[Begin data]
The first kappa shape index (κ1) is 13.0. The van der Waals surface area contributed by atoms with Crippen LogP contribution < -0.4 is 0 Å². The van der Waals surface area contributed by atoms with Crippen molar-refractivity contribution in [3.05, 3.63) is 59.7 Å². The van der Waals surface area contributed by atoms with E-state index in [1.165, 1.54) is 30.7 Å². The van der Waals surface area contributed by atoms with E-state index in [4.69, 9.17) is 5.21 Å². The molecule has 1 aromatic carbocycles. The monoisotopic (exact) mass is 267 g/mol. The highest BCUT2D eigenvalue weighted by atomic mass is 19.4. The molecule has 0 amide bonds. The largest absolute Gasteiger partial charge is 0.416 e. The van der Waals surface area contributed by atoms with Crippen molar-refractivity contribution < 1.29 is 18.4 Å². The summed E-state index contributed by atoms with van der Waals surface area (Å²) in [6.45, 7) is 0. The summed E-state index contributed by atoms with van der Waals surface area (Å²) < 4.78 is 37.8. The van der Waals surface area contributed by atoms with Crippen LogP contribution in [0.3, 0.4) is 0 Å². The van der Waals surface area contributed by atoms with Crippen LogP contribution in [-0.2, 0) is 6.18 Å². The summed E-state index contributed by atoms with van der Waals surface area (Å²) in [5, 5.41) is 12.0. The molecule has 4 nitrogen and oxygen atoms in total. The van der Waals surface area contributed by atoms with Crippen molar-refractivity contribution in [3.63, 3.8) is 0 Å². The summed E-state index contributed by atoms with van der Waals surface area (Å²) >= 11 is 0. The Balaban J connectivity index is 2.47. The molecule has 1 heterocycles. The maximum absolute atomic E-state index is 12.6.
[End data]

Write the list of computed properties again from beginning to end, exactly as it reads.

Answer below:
The first kappa shape index (κ1) is 13.0. The van der Waals surface area contributed by atoms with Crippen LogP contribution < -0.4 is 0 Å². The van der Waals surface area contributed by atoms with Crippen molar-refractivity contribution in [3.05, 3.63) is 59.7 Å². The van der Waals surface area contributed by atoms with E-state index in [1.165, 1.54) is 30.7 Å². The van der Waals surface area contributed by atoms with E-state index in [4.69, 9.17) is 5.21 Å². The molecule has 1 aromatic carbocycles. The monoisotopic (exact) mass is 267 g/mol. The highest BCUT2D eigenvalue weighted by atomic mass is 19.4. The molecule has 0 amide bonds. The largest absolute Gasteiger partial charge is 0.416 e. The van der Waals surface area contributed by atoms with Crippen molar-refractivity contribution < 1.29 is 18.4 Å². The summed E-state index contributed by atoms with van der Waals surface area (Å²) in [6.45, 7) is 0. The summed E-state index contributed by atoms with van der Waals surface area (Å²) < 4.78 is 37.8. The van der Waals surface area contributed by atoms with Crippen LogP contribution in [0.3, 0.4) is 0 Å². The van der Waals surface area contributed by atoms with Crippen LogP contribution in [-0.2, 0) is 6.18 Å². The summed E-state index contributed by atoms with van der Waals surface area (Å²) in [5, 5.41) is 12.0. The molecule has 4 nitrogen and oxygen atoms in total. The van der Waals surface area contributed by atoms with Crippen molar-refractivity contribution in [3.63, 3.8) is 0 Å². The summed E-state index contributed by atoms with van der Waals surface area (Å²) >= 11 is 0. The Balaban J connectivity index is 2.47. The molecule has 1 heterocycles. The maximum absolute atomic E-state index is 12.6.